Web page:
Saturday, March 27, 2010

Horses as healers

Note: This is unscientific and unproven, only smatterings of my own observations.



Thoroughbreds:

"They're hot."

"They don't think."

"They're dangerous."

"They're crazy."

Yeah, they can be. But as pointed out in this post on the Retired Racehorse blog, they can be amazingly patient and kind and careful. Check out Zenyatta and her autistic friend Jack.

Now I don't know a lot about autism (though I did just start reading Horse Boy and have read a book called Speed of Dark) but what I've read often mentions sensory overload--basically too much for the brain to deal with at any given moment and not having the neural processes in place to channel that energy and frustration in what are considered "normal" ways.

Sound a little bit like horses in general and what people consider typical in Thoroughbreds.

Bar seems to have a sensitivity and responsiveness to energy around him that often surprises me. At first, I thought it was just horse energy--other horses setting him off, making him nervous--which made sense from the track background. It's almost like getting outside the pattern and routine of the track presents that horse brain with more options than they can figure out how to deal with, so they do what works for them and over-react.

In working with him, I've seen that it's not just other horses and it absolutely is affected by whatever is going on around him, including and particularly my emotions and energy. The calmer I am, the more confident I am, the better he is.

I've also seen both Bar and Lena bring their own energy down when another horse is acting out, becoming an anchor while another horse spins out of control. Maybe that's what horses sense with autistic people somehow.

No, Thoroughbreds--especially those right off the track--are not for the absolutely green beginner--though sometimes I think I came really close to that description when we got Bar--and they do present challenges and hurdles even for experienced riders. I certainly don't advocate an OTTB as a cure-all, either.

But if Zenyatta is a typical racehorse--a hot, crazy, Thoroughbred--she also has a side Jack can reach. Perhaps it is only that Jack doesn't expect her to be anything but what he perceives--grace, beauty, and gentle power.

5 comments:

Natalie Keller Reinert said...

Well said! She is exactly what she is supposed to be to Jack - not hot or crazy or something dangerous - just beauty and grace and love.

Kate said...

Our Dawn is an OTTB, and I know just what you mean - she is exquisitely sensitive to everything, and is therefore both a delight and a challenge to work with, and I wouldn't have it any other way. My Maisie is half TB, so things are somewhat different with her, but she's plenty sensitive too - in fact all horses are given half a chance - I think TBs are less able to "shut down" when there's too much stimulus whereas other horses may be able to.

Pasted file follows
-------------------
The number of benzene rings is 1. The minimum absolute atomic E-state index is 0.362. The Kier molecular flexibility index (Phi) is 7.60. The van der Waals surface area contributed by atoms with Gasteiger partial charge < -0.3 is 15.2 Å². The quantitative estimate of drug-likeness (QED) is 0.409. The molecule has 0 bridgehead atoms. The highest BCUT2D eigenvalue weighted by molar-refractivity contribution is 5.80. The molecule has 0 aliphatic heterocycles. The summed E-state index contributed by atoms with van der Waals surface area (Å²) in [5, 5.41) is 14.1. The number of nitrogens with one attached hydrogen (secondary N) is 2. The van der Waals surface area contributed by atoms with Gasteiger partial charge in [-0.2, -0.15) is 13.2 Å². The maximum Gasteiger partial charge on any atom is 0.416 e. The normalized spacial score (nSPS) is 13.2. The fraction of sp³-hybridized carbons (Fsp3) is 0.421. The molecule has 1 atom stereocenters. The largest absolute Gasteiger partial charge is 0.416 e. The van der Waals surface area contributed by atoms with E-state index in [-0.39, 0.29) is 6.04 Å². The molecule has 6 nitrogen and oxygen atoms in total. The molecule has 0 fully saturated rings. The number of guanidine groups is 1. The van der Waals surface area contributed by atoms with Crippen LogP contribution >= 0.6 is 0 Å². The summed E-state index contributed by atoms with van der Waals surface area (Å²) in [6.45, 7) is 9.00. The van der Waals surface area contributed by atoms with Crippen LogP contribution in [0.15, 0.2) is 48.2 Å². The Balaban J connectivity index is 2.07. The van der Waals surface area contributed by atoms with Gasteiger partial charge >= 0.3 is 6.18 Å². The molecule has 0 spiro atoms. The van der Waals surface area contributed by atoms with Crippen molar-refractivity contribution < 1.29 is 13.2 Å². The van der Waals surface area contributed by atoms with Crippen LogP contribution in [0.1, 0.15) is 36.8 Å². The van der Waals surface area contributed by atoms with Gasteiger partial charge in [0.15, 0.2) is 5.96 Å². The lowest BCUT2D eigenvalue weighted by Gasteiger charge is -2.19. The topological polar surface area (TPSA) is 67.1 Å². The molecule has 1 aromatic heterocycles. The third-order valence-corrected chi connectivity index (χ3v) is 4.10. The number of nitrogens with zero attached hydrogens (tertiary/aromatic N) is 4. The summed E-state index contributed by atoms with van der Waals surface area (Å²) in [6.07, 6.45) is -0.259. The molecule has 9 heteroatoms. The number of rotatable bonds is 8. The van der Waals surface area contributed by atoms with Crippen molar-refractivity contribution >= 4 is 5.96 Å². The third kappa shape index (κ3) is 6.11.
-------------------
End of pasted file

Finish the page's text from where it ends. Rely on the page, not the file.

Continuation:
Kate said...

Our Dawn is an OTTB, and I know just what you mean - she is exquisitely sensitive to everything, and is therefore both a delight and a challenge to work with, and I wouldn't have it any other way. My Maisie is half TB, so things are somewhat different with her, but she's plenty sensitive too - in fact all horses are given half a chance - I think TBs are less able to "shut down" when there's too much stimulus whereas other horses may be able to.

Buckskins Rule said...

I suspect that many of the stereotypes are rooted in a lack of understanding of OTTB's. Of course they aren't like many other breeds, because they were trained to go fast in a circle. A lot of pressure is placed on them. I suspect it takes a time and patience to bring them down to the level that many other horses are at. Almost like equine PTSD.

Don't let the naysayers discourage you.

Padre said...

Howdy - I am Jacks father the autistic boy who connected with Zenyatta. Ya'll are absoloutely correct thoroughbreds , they respond to the energy being projected upon them. We adopted a racehorse named Spot The Diplomat who was recently retired at the age of six and was ridden by Mike Smith as well. He is completely gentle with our entire family. We have two autistic boys they run and grab his hind legs - under his belly - pull his tail - ride him bareback. Spot doesn't even flinch and smiles while they do it. He is a part of our family and very happy helping the boys. He has completely mellowed from thier energy to the extreme. Thank you for all the kind words about healing and autism. The horse connection is real! God Bless " Grant Hays ".